The Kor’kron was seated contently in front of a table in the Cenarion Hold’s inn, piles and piles of various parchment and papers littered with orders, assignments, and many other mandates that required doing. Despite the humidity, despite the irritating buzzing noises, despite the heat of the area, Khaadgrim kept his heavily plated armor on, equipped with his black iron axe that probably weighed several pounds. Any Cenarion trooper that walked past the orc wondered how he stayed cool in such a damnable wasteland.
One specific night elf, who came into the inn before, had enough of his building curiosity and decided to question the orc.
“How are you keeping yourself so cool?” asked the night elf, who was sweating in his plate armor. Khaadgrim paused his writing, then plainly turned to eye over the night elf. The orc’s helmet clinked as he did so, and the only features visible were his brown eyes.
“Easy,” Khaadgrim said, matter-of-factly. “I don’t pay attention to it. I have another things to worry about than the measly heat or weather.”
The night elf furrowed his brows, surprised at the orc’s response. The elf blinked his eyes several times, and Khaadgrim’s face contorted slightly, as if grinning. Then, the elf let out a scoff and continued his way to the stairs, ascending it and disappearing onto the second floor. Khaadgrim let out a small chuckle, then turned and continued his writing.
The Cenarion Hold was as peaceful as it could be during this time. While the major war had ended, the skirmishes between the Silithids and the Twilight Cultists did not. Every day, battles ensued, and due to the hive practically right in front of the Hold, the troops were required to launch glaives at the swarming insects that hovered above, only to stave off any attack that could be gathering within. What they did not realize, however, was that an attack was already beginning to form.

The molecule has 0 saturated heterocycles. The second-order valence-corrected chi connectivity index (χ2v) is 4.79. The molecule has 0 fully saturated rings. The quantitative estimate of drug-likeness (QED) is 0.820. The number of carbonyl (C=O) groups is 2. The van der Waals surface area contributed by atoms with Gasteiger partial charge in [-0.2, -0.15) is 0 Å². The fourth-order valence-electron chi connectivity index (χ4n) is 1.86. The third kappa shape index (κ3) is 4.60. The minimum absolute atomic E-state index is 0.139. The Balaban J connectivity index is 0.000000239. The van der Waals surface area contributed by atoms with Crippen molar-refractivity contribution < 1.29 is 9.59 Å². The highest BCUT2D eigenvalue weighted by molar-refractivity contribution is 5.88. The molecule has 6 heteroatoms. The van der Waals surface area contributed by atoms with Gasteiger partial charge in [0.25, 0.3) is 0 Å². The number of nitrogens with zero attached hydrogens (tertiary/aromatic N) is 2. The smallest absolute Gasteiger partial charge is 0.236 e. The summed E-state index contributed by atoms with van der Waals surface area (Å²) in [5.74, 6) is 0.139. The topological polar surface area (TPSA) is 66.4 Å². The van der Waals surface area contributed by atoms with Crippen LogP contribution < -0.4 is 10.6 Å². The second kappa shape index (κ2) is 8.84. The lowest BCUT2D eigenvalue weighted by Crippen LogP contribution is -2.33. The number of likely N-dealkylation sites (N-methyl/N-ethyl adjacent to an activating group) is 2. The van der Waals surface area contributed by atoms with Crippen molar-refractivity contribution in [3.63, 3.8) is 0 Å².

All were ignorant, and Khaadgrim just wanted to finish his damned paperwork. Stacks and stacks of different mandates could cause even the most prestigious and valiant of soldiers to lose their spirits. Paperwork was the necessary evil of any military organization, and the Kor’kron had to be stuck with it. This is the price a soldier pays for being such a stalwart defender.
The area rumbled softly, and bits of sand found its way into the inn, to which Khaadgrim ignored without a problem. It was like this every day, in fact – that the land would rumble with war and shouts of orders, that every day, people would be tense and disturbed if it was their time to die. But not Khaadgrim – oh no – it was just like any other day for him; today was as dangerous and tense as any other day, and the paperwork before him only made today terrible because of the amount.
Then, a thud resonated throughout the Hold. Khaadgrim immediately stopped writing, the quill held upright and bleeding slightly into the parchment. Another thud came through the Hold, and the orc slowly lifts his head up and gazed about. The thuds came at an interval, and each was just as suspicious as the other. Then, a shout.
“Incoming!” shouted the voice, and a rock came tumbling into the Hold and struck one of the nearby buildings. Screams went out over the area, and soldiers began scrambling to their positions. Khaadgrim watched, eyes filled with irritation as the soldiers shuffled about. He tossed his quill onto the table, muttered a bit, then lifted himself from the bench and unsheathed his axe.
As Khaadgrim stomped out of the inn, swarms and swarms of Silithid descended into the area, locked in battle with various soldiers of many races. Screams of terror and pain flowed throughout the encampment, countered by the valiant efforts of zealous soldiers that fought back against the invaders. Khaadgrim gazed over the surroundings for a moment, the stomped his way into the fray.
Right upon leaving the floors of the inn and onto the soil, Silithids came flying down towards the orc, talons and acidic spittle ready. Khaadgrim looked up, unmoving, and as solid as a stone wall. He braced himself – feet parted, axe grasped – and prepared for the oncoming onslaught. With a cry of battle, he heaved his axe up.
A wind of brute force sent away the Silithids, which also tore one insectoid in half, and its green blood spluttered out of its exoskeletal body. The small swarm recovered from the evasive attack and regrouped, sweeping down to the orc once more. Khaadgrim rested his axe to his side, glaring at the insects, a hand clenched with adrenaline.